Authors and review sites are a symbiotic relationship: we provide books for them to review and to bring readers to their site, and they (in theory) provide readers for our books with their reviews. Badly written reviews reflect badly on both the review site and can also be detrimental to the author, as the reader is confused into thinking the story is about something other than what it's about, or worse than it really is.

I'm not sure, though, what editors can do about bad reviews. Unless you're talking about review site editors.

Got to go before I end up writing a blog post of my own, here :)

Alisha Paige said...

Michele~ Thanks for commenting. It is a shame, isn't it?

M. Flagg~ Wow! Nice, posting it on three sites. And she was judging the book for a contest? It makes you wonder doesn't it? Makes us concentrate on the really well written reviews, whether good or bad. Ironically, the well written ones are the generally the more positive reviews. It seems like some reviewers think they have a license for negativity and thrive in that world.

Liana~ Thank you for commenting. I agree. The second reviewer left the reader feeling confused but she also tossed out some real spoilers to the story. The first reviewer summed up the book in a skillful, discreet manner. She actually entices the reader to want to read the book in hopes the reader will have the same good experience. You asked what editors can do. I was referring to the review site editors. I once worked for a very popular review site, editing author interviews. And all the reviews are sent to an editor before publications as well. So, yes, the editors at the review houses should do a better job of making sure the book is described without spoiling it for the reader while also checking for clarity, spelling, etc. I think review sites should give their reviewers writing tests before allowing them to become a reviewer. An avid reader is just not enough of a qualitification.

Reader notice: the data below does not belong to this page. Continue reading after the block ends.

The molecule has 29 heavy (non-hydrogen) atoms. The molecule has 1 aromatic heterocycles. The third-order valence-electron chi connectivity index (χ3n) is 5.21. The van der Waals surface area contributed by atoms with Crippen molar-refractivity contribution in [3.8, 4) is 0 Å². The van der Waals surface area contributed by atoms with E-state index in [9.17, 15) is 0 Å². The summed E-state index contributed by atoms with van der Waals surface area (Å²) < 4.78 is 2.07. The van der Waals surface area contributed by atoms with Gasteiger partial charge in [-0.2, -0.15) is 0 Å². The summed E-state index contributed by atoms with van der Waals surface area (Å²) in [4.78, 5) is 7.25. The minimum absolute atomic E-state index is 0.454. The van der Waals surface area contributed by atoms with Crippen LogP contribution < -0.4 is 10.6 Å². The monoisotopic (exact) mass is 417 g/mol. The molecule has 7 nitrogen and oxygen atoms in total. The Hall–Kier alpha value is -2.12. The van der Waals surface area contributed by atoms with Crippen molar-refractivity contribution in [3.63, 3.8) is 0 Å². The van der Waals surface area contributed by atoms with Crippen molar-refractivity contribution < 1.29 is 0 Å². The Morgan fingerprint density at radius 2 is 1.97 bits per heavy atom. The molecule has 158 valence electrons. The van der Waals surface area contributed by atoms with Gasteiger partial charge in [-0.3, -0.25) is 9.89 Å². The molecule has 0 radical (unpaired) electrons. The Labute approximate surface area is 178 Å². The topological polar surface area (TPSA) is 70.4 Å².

J.A. Saare said...

Hey Alisha,

I can't really say anything "too" bad about reviewers as I am a one myself, but I've noticed a trend recently with bad reviews being given by people who don't have a decent grasp of grammar and can't seem to string a coherent sentence together, yet think they have what it takes to review a book.

Opinions, as you stated, vary. That is one of the things I always keep in mind when I get a negative review. You can't please everyone, and it really is useless to try. However, the new tendency to be snarky and hateful is really starting to annoy me.

A friend of mine recently directed me to a review for an author I've never met. The reviewer (who is supposedly a devout Christian) SLAMMED the book. She focused entirely on what she didn't like, offered nothing positive, and had a laugh with the commenters when it was all said and done (because, you know -- laughing at the work is totally acceptable).

To make matters worse, the reviewer was the one who contacted the author to request the book to review and got her to answer questions for an interview which went along with the flaming. She knew the author would return for questions and would see -- not only the review -- but the comments.